Friday, March 14, 2008

Alice Walker in conversation with Saidiya Hartman (March 14, 2008, 7:38 AM)

We were so excited last night to see Alice Walker, I am still jumping up and down in my heart the next morning. This semester, I've invited my students to hang out with me on Thursdays. We've been to the theatre, to a lecture and now to an author event, since this Thursday get together started. We were a small group from College of Alameda last night at the Museum of the African Diaspora. Seated near the staircase where Alice Walker entered the room, was oh so exciting! Aisha chose such a great seat! I just wanted to take photo after photo of Alice Walker and Saifiya, both of whom were fighting colds. Walker, standing to my left, so close I could hug her, which I did in my mind, as she kept smiling at me.

Later on, my students and I took pictures with her. We couldn't help jumping up and down later on as we reflected on this great woman, who after 50 years has given her papers and writing to a university archive and now she says, "she's free."

Freedom, what a concept.

The evening was one of ancestor talk--Walker said they were her audience, they inspired her, and they pushed her. Similarly Saidiya felt the same--driven by an inexplicably powerful force that motivated as it aroused both women to do the work of repairing the damage.

After the talk, I felt even more charged and motivated. I saw a lot of friends, Carol Marie, Cornelius Moore and Stewart Shaw. I met a cute baby girl, six months old named Zora.

My class has just finished Alice Walker: A Life by Evelyn C. White--Belvie Rooks introduced her friend. This was another, "oh my gosh moment!" We'd read about her in the White book, which I highly recommend. Amy Goodman recommended the book to me after she was in conversation with Walker a few years ago at Media Alliance's anniversary fundraiser.

My Walker Wow moments are too numerous to count, but the last time I saw her, was at the Obama rally in San Francisco last year. She was the one who introduced him. When I saw her, I knew I was in the right place and that my faith was in the right man.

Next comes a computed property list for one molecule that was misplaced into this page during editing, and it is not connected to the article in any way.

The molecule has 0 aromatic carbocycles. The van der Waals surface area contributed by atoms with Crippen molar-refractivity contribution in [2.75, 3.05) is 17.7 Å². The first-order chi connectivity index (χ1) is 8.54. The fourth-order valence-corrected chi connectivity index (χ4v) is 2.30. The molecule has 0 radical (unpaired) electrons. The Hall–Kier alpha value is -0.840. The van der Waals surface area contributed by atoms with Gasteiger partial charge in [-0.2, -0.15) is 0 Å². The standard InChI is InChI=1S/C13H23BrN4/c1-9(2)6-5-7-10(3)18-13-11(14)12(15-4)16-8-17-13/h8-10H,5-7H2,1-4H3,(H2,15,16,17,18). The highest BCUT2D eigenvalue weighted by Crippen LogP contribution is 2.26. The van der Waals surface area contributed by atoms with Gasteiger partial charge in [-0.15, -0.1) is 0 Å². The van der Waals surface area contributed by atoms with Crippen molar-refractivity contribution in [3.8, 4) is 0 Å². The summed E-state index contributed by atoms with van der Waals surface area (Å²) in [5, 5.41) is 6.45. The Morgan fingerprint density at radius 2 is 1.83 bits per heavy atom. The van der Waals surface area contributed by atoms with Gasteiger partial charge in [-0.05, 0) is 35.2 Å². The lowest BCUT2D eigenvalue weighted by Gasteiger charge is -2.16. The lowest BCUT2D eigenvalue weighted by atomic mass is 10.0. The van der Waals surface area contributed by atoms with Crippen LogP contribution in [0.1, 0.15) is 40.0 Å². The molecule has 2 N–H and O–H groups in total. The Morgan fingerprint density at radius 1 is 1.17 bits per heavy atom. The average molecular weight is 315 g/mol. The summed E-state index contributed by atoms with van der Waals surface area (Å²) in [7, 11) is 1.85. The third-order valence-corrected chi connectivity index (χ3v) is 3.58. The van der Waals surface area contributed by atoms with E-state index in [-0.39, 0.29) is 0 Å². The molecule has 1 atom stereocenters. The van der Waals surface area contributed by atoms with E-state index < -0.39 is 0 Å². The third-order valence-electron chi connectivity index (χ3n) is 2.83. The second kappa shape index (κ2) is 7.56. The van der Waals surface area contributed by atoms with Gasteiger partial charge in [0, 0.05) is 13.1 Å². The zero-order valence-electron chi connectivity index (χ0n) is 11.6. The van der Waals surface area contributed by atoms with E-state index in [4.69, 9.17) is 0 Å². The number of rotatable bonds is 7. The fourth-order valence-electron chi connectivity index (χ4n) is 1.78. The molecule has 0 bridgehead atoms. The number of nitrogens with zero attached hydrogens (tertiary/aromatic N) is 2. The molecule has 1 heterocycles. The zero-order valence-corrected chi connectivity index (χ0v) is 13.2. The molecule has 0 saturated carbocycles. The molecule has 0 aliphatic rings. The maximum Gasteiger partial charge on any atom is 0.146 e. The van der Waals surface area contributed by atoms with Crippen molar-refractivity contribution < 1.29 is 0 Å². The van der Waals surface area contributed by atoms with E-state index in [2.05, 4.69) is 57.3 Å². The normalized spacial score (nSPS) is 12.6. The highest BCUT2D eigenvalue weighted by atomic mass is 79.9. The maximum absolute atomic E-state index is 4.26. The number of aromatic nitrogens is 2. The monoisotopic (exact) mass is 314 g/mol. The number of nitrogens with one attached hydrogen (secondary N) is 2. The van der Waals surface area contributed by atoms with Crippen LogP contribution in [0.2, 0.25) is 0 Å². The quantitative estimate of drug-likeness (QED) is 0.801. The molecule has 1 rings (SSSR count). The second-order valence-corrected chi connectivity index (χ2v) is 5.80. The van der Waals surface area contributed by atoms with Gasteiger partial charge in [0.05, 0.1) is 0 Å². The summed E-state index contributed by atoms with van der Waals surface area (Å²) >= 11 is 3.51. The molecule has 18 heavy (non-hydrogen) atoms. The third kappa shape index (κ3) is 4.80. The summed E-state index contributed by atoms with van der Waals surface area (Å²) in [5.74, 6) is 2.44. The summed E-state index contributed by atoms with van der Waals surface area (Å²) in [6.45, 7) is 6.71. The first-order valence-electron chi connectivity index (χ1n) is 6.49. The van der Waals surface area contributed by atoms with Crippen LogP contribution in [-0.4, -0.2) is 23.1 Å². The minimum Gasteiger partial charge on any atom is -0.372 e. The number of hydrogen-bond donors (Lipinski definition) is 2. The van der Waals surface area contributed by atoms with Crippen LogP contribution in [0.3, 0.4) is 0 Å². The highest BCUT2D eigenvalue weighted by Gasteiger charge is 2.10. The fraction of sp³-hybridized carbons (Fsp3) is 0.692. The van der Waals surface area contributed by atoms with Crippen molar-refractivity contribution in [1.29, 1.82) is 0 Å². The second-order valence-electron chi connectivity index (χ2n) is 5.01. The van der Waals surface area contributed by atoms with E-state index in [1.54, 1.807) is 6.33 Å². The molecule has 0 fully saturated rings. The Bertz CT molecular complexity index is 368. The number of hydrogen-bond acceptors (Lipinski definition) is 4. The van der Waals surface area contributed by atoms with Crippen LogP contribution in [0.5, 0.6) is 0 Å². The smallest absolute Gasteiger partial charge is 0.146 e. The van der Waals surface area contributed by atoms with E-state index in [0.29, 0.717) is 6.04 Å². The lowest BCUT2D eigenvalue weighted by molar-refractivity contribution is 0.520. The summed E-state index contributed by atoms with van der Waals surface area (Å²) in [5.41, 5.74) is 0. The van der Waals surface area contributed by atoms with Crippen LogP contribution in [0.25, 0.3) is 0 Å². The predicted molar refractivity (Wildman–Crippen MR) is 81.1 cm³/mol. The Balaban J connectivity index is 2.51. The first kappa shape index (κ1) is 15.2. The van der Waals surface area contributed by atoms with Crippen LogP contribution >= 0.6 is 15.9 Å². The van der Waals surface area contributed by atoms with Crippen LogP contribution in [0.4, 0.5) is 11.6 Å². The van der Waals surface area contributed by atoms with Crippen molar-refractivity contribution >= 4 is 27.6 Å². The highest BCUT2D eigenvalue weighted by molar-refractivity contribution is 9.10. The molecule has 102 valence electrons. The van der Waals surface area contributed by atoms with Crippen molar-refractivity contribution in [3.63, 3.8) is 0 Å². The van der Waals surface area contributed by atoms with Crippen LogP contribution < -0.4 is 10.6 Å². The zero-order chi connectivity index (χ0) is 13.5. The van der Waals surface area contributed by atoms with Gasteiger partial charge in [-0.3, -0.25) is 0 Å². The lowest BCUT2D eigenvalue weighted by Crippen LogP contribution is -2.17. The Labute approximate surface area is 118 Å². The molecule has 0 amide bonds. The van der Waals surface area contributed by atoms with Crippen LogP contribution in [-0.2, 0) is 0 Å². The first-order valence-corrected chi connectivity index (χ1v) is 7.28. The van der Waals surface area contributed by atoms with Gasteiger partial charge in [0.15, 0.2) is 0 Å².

No one is perfect, but we certainly need to work on our souls daily and I think Obama is a man who is polishing his, just as I am polishing mine. But back to Walker. The conversation was suitably scholarly, but not so much to leave the audience out. What I hold close is Walker's tears when thinking about the ancestors and the work she was called to do. She spoke of Zora Neale Hurston's spiritual assistance in helping her find her grave in the cemetery where she placed the marker.

I also appreciated her sorrow over the displacement and killing of other species by human beings. I mourn over the death and impending deaths of the polar bears and the insects and the plants and so many other microscopic organisms we are ridding the earth of through our over consumption.

We are facilitating our own demise because I think the planet which was here before us will be here when we're gone.

Walker praised Saidiya for her book, Lose Your Mother, which I purchased that evening. In it Saidiya looks at the impact of the European slave trade on the black family, especially the mother. Walker referenced a section in the book where an African woman puts on shackles as a joke and the author gets angry. She is told later by an elder man that they don't talk about this loss, nor do they think about it much, because if they did they would be too sad and cry.

Walker said they need to be wailing! This comment followed her reflection on her first time to Africa and story she wrote about an African girl who commits suicide, a topic not explored much then or now. Walker said she loved Africa, but this love was not blind--there was much work there with the patriarchy and at the time when she first arrived as a college student in the '60s, female genital mutilation.

There was no Q&A, but afterwards the author spoke to her audience as she signed books. As I gazed at her, standing so close to my side, I marveled over her journey, one I saw in her face, in her smile, her wave, her pose, her settling into her chair as the microphone kept going off--I saw it in the way she poured the water after someone opened the top (which was too tight for her to loosen). I saw her journey in the glasses which covered her famous eyes--especially the right one which her daughter told her looked like the planet lived inside--how appropriate for a woman who loves the planet as much as she loves those who call it home.

It was just marvelous last night! I am still jumping up and down. We then went across the street to see the film: The Greatest Silence: Rape in the Congo which opened the Human Rights Watch Film Festival at Yerba Buena Center for the Arts, and then walked through the King Memorial Sculpture and waterfall --the wind was blowing and we welcomed the cleansing breeze. Afterwards we continued our moseying over to Mel's where we had a late dinner. Service was slow, but the burgers were good when they finally arrived.

The three of us began to plot our next move--Sweet Honey in the Rock was the next big stop, but the women said they come to Swarm next week to hear me on the panel at James Gayles' Jazz Masters Exhibition.


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